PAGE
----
'Just a horny AI racist': Girt by CNET podcast 66

The FBI goes its own way, AI Tay goes cray-cray and an Aussie school uses Minecraft to combine learning with play.

Nic Healey Senior Editor / Australia
Nic Healey is a Senior Editor with CNET, based in the Australia office. His passions include bourbon, video games and boring strangers with photos of his cat.
Nic Healey
2 min read

We thought that the Apple vs. FBI court battle would be the one to watch, but it turns out that the FBI had a plan B all along. Rather than sit through the protracted case, the Department of Justice has withdrawn from its Apple attack and hired a third party to crack the protection on the iPhone belonging to the San Bernardino shooters. But that itself has some significant implications for Apple...

Depending on where you stand, Microsoft's AI teen Tay has either been a model student or should be packed off to reform school. Designed to learn the art of conversation from interactions with real people on Twitter, it took no time at all for the bot to start spouting astoundingly foul and racist language. She was rapidly taken offline before heading back into action with a "drug-fuelled" rant. So look out humanity: Not only are robots coming for your jobs, they're coming for your racist hate-speech about the people who took your jobs.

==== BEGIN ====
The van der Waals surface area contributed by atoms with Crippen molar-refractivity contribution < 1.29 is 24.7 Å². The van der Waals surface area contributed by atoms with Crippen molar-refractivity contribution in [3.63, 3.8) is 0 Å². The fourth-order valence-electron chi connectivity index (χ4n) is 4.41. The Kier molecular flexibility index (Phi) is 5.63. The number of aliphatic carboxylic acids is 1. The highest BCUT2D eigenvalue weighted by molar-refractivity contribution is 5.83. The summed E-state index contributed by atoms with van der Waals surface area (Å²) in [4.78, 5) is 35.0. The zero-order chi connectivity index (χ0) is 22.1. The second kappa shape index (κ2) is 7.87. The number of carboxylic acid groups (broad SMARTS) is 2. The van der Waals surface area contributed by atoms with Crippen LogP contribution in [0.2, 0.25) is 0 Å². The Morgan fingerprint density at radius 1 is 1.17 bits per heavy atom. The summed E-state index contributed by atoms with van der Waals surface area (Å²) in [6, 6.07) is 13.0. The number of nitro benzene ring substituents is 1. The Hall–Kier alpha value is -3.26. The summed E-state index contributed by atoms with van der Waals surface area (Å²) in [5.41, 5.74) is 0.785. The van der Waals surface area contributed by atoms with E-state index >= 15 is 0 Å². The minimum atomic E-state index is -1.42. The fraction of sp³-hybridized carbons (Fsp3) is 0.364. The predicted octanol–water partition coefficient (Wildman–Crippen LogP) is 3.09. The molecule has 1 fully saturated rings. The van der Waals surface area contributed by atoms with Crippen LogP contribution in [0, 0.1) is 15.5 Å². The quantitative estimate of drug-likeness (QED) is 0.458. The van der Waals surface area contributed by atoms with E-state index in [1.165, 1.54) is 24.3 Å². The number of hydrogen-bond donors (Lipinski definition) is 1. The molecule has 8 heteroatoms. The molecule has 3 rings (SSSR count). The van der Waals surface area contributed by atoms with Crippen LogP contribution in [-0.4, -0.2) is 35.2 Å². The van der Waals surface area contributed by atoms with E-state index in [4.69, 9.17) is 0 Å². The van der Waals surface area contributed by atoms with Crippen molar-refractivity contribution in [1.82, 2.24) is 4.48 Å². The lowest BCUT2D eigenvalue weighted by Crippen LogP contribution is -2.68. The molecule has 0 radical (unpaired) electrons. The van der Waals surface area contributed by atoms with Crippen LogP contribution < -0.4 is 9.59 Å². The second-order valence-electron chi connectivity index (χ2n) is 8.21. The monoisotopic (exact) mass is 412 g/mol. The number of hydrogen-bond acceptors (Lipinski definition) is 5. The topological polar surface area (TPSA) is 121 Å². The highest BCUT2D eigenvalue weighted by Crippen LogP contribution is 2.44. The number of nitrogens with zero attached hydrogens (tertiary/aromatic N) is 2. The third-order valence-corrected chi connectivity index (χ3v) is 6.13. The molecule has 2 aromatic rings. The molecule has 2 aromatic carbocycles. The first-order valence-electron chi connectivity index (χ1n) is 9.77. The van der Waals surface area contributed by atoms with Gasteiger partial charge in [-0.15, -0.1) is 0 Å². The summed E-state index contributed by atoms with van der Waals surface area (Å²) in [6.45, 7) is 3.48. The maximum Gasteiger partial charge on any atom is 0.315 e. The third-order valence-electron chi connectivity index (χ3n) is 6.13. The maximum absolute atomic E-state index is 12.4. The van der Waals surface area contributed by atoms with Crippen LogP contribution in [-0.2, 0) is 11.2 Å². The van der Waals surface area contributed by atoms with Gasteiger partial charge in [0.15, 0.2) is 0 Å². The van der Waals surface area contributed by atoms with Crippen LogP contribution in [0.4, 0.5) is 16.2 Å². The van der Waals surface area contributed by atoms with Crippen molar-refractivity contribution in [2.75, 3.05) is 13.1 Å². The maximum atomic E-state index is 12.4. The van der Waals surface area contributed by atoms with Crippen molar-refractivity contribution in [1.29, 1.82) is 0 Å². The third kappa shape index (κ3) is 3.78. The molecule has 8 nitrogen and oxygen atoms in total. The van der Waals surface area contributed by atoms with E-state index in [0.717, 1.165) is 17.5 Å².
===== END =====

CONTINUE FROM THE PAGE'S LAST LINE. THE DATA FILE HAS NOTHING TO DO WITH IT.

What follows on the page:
On a far nicer note, there's a school just a few hours up from Sydney that works with kids with Autistic Spectrum Disorder. After noticing how much the kids engaged with Minecraft, the school has turned the game into a teaching tool, complete with a textbook!

Finally, there's a new Fitbit in town and it's pretty great. The Alta might well be my new favourite fitness tracker, finally knocking the Jawbone Up2 off that lofty perch.


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Chill Apple, the FBI has this sorted

Tay talks like a true teen

Minecraft in schools

Fitbit Alta